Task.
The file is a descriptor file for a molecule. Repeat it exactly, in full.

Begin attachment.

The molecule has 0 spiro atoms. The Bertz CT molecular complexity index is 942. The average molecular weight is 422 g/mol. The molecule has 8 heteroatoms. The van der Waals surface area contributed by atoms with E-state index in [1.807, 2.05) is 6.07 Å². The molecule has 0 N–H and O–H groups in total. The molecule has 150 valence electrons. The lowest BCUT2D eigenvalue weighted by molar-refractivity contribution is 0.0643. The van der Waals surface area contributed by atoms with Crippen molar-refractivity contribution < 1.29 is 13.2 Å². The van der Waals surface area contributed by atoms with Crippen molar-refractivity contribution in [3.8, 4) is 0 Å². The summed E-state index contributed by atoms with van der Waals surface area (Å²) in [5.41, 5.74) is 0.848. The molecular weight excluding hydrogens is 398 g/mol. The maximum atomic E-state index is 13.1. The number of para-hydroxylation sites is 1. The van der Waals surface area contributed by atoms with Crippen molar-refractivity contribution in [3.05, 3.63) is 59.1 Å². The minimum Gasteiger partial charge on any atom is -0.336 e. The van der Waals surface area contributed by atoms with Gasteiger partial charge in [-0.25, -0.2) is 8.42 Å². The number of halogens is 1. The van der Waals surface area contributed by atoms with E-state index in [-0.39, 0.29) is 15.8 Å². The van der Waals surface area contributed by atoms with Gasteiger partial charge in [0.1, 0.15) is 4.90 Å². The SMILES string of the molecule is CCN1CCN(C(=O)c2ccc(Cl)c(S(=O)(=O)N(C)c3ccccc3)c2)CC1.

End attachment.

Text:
The molecule has 0 spiro atoms. The Bertz CT molecular complexity index is 942. The average molecular weight is 422 g/mol. The molecule has 8 heteroatoms. The van der Waals surface area contributed by atoms with E-state index in [1.807, 2.05) is 6.07 Å². The molecule has 0 N–H and O–H groups in total. The molecule has 150 valence electrons. The lowest BCUT2D eigenvalue weighted by molar-refractivity contribution is 0.0643. The van der Waals surface area contributed by atoms with Crippen molar-refractivity contribution < 1.29 is 13.2 Å². The van der Waals surface area contributed by atoms with Crippen molar-refractivity contribution in [3.8, 4) is 0 Å². The summed E-state index contributed by atoms with van der Waals surface area (Å²) in [5.41, 5.74) is 0.848. The molecular weight excluding hydrogens is 398 g/mol. The maximum atomic E-state index is 13.1. The number of para-hydroxylation sites is 1. The van der Waals surface area contributed by atoms with Crippen molar-refractivity contribution in [3.05, 3.63) is 59.1 Å². The minimum Gasteiger partial charge on any atom is -0.336 e. The van der Waals surface area contributed by atoms with Gasteiger partial charge in [-0.25, -0.2) is 8.42 Å². The number of halogens is 1. The van der Waals surface area contributed by atoms with E-state index in [-0.39, 0.29) is 15.8 Å². The van der Waals surface area contributed by atoms with Gasteiger partial charge in [0.1, 0.15) is 4.90 Å². The SMILES string of the molecule is CCN1CCN(C(=O)c2ccc(Cl)c(S(=O)(=O)N(C)c3ccccc3)c2)CC1.